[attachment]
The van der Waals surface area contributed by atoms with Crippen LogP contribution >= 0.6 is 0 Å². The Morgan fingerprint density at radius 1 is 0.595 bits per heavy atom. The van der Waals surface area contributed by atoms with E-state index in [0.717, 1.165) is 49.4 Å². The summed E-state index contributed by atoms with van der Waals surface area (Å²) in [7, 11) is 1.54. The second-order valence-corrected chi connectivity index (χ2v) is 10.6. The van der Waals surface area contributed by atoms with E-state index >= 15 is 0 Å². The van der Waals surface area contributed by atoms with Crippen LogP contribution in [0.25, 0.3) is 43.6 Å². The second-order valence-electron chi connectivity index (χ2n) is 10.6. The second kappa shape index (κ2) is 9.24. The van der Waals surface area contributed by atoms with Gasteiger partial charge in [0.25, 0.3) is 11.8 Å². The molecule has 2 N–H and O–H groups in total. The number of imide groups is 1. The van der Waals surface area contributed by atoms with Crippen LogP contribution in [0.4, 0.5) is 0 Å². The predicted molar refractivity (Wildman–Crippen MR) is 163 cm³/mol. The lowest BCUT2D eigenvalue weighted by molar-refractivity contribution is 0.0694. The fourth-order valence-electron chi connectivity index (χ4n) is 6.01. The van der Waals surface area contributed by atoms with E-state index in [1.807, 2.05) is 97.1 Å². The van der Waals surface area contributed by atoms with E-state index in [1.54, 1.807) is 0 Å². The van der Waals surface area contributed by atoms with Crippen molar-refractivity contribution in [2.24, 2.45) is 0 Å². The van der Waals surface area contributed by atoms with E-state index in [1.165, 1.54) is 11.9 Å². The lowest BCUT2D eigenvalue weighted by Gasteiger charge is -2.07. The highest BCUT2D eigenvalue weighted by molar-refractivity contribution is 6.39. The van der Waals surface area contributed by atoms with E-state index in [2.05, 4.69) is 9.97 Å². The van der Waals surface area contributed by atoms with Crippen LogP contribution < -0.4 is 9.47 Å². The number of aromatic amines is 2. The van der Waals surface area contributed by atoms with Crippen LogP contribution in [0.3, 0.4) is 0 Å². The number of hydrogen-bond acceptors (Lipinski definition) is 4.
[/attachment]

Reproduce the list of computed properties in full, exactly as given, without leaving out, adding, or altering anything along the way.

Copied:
The van der Waals surface area contributed by atoms with Crippen LogP contribution >= 0.6 is 0 Å². The Morgan fingerprint density at radius 1 is 0.595 bits per heavy atom. The van der Waals surface area contributed by atoms with E-state index in [0.717, 1.165) is 49.4 Å². The summed E-state index contributed by atoms with van der Waals surface area (Å²) in [7, 11) is 1.54. The second-order valence-corrected chi connectivity index (χ2v) is 10.6. The van der Waals surface area contributed by atoms with E-state index >= 15 is 0 Å². The van der Waals surface area contributed by atoms with Crippen LogP contribution in [0.25, 0.3) is 43.6 Å². The second-order valence-electron chi connectivity index (χ2n) is 10.6. The second kappa shape index (κ2) is 9.24. The van der Waals surface area contributed by atoms with Gasteiger partial charge in [0.25, 0.3) is 11.8 Å². The molecule has 2 N–H and O–H groups in total. The number of imide groups is 1. The van der Waals surface area contributed by atoms with Crippen LogP contribution in [0.4, 0.5) is 0 Å². The predicted molar refractivity (Wildman–Crippen MR) is 163 cm³/mol. The lowest BCUT2D eigenvalue weighted by molar-refractivity contribution is 0.0694. The fourth-order valence-electron chi connectivity index (χ4n) is 6.01. The van der Waals surface area contributed by atoms with E-state index in [1.807, 2.05) is 97.1 Å². The van der Waals surface area contributed by atoms with E-state index in [1.54, 1.807) is 0 Å². The van der Waals surface area contributed by atoms with Crippen molar-refractivity contribution in [2.24, 2.45) is 0 Å². The van der Waals surface area contributed by atoms with E-state index in [1.165, 1.54) is 11.9 Å². The lowest BCUT2D eigenvalue weighted by Gasteiger charge is -2.07. The highest BCUT2D eigenvalue weighted by molar-refractivity contribution is 6.39. The van der Waals surface area contributed by atoms with E-state index in [2.05, 4.69) is 9.97 Å². The van der Waals surface area contributed by atoms with Crippen LogP contribution < -0.4 is 9.47 Å². The number of aromatic amines is 2. The van der Waals surface area contributed by atoms with Crippen LogP contribution in [0.3, 0.4) is 0 Å². The number of hydrogen-bond acceptors (Lipinski definition) is 4.